Cautionary Tale

In Solar System by Brian Koberlein0 Comments

Venus is the second planet from the Sun, and the most like Earth in terms of its mass (80% Earth’s) and size (95% Earth’s).  In almost every other aspect it is radically different.  It has a thick, carbon dioxide atmosphere, little water, a weak magnetic field, and a surface temperature of 740 K (860 F, 460 C). Despite this radical difference, early Venus was a wet world much like early Earth. We know from the levels of hydrogen and deuterium in Venus’ atmosphere that it too had a wet past. But somehow Venus and Earth diverged.

Surface of Venus taken by Venera 13. Credit: Soviet Space Agency.

Surface of Venus taken by Venera 13.
Credit: Soviet Space Agency.

Venus was a watery world for its first hundred million years or so.  Then, because of its proximity to the Sun, warmer temperatures caused more water vapor to enter the atmosphere.  Because Venus’ weak magnetic field couldn’t protect the atmosphere from the solar wind, the water vapor was gradually  photodissociated into hydrogen and oxygen.  The hydrogen escaped the atmosphere, leaving the oxygen to bond with carbon to form carbon dioxide.  This led to a runaway greenhouse effect, where rising carbon dioxide trapped more heat, causing more water vapor to enter the upper atmosphere, in turn leading to more carbon dioxide.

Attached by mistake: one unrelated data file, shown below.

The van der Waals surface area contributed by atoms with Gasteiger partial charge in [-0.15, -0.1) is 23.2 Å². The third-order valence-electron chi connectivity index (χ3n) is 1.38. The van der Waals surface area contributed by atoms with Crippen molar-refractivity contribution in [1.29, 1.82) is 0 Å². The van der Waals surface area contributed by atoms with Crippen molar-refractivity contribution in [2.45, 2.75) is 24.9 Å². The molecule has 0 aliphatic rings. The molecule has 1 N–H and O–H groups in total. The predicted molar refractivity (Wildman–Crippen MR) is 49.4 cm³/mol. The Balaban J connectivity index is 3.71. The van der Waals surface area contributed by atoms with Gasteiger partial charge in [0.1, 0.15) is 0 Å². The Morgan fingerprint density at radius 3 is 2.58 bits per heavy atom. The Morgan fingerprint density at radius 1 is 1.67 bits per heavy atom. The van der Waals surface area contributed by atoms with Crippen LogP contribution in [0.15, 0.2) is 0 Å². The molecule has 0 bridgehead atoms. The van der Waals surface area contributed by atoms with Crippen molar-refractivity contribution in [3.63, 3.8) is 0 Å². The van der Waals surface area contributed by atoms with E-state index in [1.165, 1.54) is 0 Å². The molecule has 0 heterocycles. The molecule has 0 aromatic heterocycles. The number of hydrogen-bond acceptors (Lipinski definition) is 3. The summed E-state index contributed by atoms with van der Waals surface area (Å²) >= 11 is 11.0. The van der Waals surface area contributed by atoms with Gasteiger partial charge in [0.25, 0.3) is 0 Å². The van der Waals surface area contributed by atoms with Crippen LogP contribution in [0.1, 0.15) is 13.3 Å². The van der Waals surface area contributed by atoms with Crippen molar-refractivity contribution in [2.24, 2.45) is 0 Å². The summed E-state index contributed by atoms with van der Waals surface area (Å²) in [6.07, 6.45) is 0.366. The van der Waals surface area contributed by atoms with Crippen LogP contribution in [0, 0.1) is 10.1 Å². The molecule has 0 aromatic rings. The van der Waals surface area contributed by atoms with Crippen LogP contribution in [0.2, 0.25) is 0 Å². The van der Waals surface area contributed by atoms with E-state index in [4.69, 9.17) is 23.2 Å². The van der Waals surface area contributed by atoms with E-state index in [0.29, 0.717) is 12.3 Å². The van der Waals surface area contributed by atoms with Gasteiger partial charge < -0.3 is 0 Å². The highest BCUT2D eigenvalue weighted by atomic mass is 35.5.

Perhaps the most unusual aspect of Venus is the fact that it rotates backwards on its axis compared to the other planets (what we call retrograde rotation).  On Venus you would see the Sun rise in the west and set in the East.  It’s rotation is also very slow, taking about 243 Earth days to make a complete turn. However because of its retrograde rotation a day on Venus is only about 117 Earth days long.  That means a year on Venus is a bit less than two days long.

We’re not exactly sure why Venus rotates in a retrograde fashion, but one idea is that the planet was impacted by two large bodies about 10,000 years apart.  Such a double impact could have given the planet its backward rotation while ensuring that any moons either escaped the planet or spiraled into it.

The runaway greenhouse effect of early Venus is sometimes held up as a cautionary tale for the global warming of our own planet.  Even Carl Sagan made such a comparison in his Cosmos series.  But it is important to recognize that early Venus and modern Earth are very different.  Global warming is a very real effect on Earth, and the evidence for anthropogenic greenhouse gases as a driving force of climate change is well documented.  But there’s no indication of such a runaway effect occurring here on Earth.

Up next: Earth

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